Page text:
Millennials are the group that has never known life without the internet, social media, smartphones and laptops, but a report published last month revealed that their interest in cyber careers does not match the growing need in the IT sector.
The report, Securing Our Future: Closing the Cybersecurity Talent Gap, shows that there is a greater demand for cyber security experts than there are young people joining the sector: 79% of US businesses reported a cyber security incident in the last year, and job postings for cyber security jobs in 2014 was an increase of a huge 91% from 2010.
US companies posted 49,493 jobs requiring Certified Information Systems Security Professional (CISSP) certification in just last year alone, but there are only 65,362 CISSP holders in the whole country; the majority of whom are already employed.
Low awareness of the profession
The survey showed that Millennials would are far more likely to want to pursue a cyber security career if they are aware of what the job entails.
But not all are aware of the opportunities: only 21% of those surveyed had met a cyber professional before. Of those not in-the-know, 29% wanted the opportunity to meet a cyber security professional to discuss careers. Of those who say they have met a cyber security professional, 60 percent said they had a conversation with them about careers.
The state of the industry is even worse when it comes to attracting women. Mike Daly, Cyber chief technology officer (CTO) at Raytheon, told SCMagazine.com: “When asked whether they had been made aware of cyber opportunities [by educators and other adults], 47% of men said they had been made aware and only 33% of women said they had.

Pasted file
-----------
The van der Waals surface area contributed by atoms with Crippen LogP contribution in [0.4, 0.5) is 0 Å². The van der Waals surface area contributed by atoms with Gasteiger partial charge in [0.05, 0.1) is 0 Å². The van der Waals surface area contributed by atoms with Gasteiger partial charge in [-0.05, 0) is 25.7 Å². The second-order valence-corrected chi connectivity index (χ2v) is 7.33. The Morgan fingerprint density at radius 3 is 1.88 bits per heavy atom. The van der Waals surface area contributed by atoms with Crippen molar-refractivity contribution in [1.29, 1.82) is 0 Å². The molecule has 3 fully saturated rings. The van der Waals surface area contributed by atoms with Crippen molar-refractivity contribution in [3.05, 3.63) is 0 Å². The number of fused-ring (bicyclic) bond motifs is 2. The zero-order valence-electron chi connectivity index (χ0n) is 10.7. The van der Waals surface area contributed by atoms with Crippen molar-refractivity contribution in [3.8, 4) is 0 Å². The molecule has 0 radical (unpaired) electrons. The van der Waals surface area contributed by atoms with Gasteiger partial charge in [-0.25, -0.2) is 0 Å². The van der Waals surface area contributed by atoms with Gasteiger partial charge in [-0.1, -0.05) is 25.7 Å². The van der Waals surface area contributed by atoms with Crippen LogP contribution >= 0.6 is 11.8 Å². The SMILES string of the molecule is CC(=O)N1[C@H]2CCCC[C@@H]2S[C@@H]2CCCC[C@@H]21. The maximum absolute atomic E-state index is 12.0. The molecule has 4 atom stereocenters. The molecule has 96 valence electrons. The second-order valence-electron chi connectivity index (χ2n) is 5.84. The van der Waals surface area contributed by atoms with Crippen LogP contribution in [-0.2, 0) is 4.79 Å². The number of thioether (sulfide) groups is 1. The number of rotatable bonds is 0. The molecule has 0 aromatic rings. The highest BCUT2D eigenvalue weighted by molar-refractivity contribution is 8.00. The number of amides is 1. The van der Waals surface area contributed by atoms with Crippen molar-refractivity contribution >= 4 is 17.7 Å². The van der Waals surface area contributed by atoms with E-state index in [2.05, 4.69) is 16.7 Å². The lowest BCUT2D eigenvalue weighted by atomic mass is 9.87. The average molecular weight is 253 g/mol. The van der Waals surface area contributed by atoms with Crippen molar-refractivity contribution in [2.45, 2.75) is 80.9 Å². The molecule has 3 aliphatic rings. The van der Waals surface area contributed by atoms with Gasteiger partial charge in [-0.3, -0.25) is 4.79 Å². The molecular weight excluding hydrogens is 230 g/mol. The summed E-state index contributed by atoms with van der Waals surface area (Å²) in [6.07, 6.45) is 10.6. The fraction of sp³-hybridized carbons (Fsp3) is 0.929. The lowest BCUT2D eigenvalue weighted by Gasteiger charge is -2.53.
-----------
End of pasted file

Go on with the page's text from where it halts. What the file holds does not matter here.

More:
“Cyber more than any other industry is dependent on diversity to find solutions,” said Daly. “Without diversity you can’t possibly find solutions for all the different people and the ways they use and store data.”
Millennials also have preconceived notions of the downsides of cyber security careers: as 21% cited stress as something they associate with the job, and 18% cited boring job tasks. 15% said they think the field provides inadequate salaries.
Lack of cyber education
The majority of millennials (58%) said they were not taught in the classroom about ways to stays safe online or were unsure whether their lessons provided that knowledge.
Shockingly, 30% of respondents said no one at all had given them a talk about online safety.
31% said a parent or relative had given them a cyber safety talk, 23% said “other adult” and 17% said – surprisingly – “a friend”, which is concerning seeing as Millennials’ peers probably know about the same as they do about staying safe.
Millennials’ overconfidence in cyber safety
The majority of Millennials (65%) feel they already have the ability to stay safe online, despite the lack of education, awareness and engagement of cyber security as a career.
Shockingly, Millennials seem not to be aware of the threat to businesses and governments: despite publicised threats and hacks in the news, a whopping 67% of the group said they didn’t hear about a cyber attack in the last year, and 84% said they had not read any articles about the topic in the past month.
Also troublingly, of those young adults who had experienced credit card fraud, identity theft, a malware-infected device or other personal online violation within the last year, almost half (44%) said they did not change their behaviour at all as a response.